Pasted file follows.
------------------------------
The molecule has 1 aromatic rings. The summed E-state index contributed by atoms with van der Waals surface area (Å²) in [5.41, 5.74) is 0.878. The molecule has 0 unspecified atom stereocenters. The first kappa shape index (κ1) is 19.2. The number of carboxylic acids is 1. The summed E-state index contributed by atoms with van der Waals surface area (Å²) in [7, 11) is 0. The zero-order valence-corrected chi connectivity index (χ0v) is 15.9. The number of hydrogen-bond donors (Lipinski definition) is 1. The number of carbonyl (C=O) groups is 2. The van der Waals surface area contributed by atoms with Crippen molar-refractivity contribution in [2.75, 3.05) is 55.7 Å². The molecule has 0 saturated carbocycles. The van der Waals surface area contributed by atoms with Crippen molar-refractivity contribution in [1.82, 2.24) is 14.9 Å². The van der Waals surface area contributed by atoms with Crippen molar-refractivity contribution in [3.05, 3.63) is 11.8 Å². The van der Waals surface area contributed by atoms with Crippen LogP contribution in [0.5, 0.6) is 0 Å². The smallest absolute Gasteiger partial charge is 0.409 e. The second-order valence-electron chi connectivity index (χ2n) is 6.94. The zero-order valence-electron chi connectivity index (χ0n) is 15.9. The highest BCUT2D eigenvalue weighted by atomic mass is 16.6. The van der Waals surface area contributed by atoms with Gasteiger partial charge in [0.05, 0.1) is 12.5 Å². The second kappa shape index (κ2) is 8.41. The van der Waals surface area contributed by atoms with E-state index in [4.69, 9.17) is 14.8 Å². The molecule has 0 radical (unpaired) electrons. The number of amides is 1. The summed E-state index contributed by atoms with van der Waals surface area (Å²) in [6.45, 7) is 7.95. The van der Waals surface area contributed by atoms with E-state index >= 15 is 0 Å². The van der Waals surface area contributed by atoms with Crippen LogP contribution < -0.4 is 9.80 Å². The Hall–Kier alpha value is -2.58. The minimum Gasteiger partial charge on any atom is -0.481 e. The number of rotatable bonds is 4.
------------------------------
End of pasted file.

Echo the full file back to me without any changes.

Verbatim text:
The molecule has 1 aromatic rings. The summed E-state index contributed by atoms with van der Waals surface area (Å²) in [5.41, 5.74) is 0.878. The molecule has 0 unspecified atom stereocenters. The first kappa shape index (κ1) is 19.2. The number of carboxylic acids is 1. The summed E-state index contributed by atoms with van der Waals surface area (Å²) in [7, 11) is 0. The zero-order valence-corrected chi connectivity index (χ0v) is 15.9. The number of hydrogen-bond donors (Lipinski definition) is 1. The number of carbonyl (C=O) groups is 2. The van der Waals surface area contributed by atoms with Crippen molar-refractivity contribution in [2.75, 3.05) is 55.7 Å². The molecule has 0 saturated carbocycles. The van der Waals surface area contributed by atoms with Crippen molar-refractivity contribution in [1.82, 2.24) is 14.9 Å². The van der Waals surface area contributed by atoms with Crippen molar-refractivity contribution in [3.05, 3.63) is 11.8 Å². The van der Waals surface area contributed by atoms with Crippen LogP contribution in [0.5, 0.6) is 0 Å². The smallest absolute Gasteiger partial charge is 0.409 e. The second-order valence-electron chi connectivity index (χ2n) is 6.94. The zero-order valence-electron chi connectivity index (χ0n) is 15.9. The highest BCUT2D eigenvalue weighted by atomic mass is 16.6. The van der Waals surface area contributed by atoms with Gasteiger partial charge in [0.05, 0.1) is 12.5 Å². The second kappa shape index (κ2) is 8.41. The van der Waals surface area contributed by atoms with E-state index in [4.69, 9.17) is 14.8 Å². The molecule has 0 radical (unpaired) electrons. The number of amides is 1. The summed E-state index contributed by atoms with van der Waals surface area (Å²) in [6.45, 7) is 7.95. The van der Waals surface area contributed by atoms with E-state index >= 15 is 0 Å². The van der Waals surface area contributed by atoms with Crippen LogP contribution < -0.4 is 9.80 Å². The Hall–Kier alpha value is -2.58. The minimum Gasteiger partial charge on any atom is -0.481 e. The number of rotatable bonds is 4.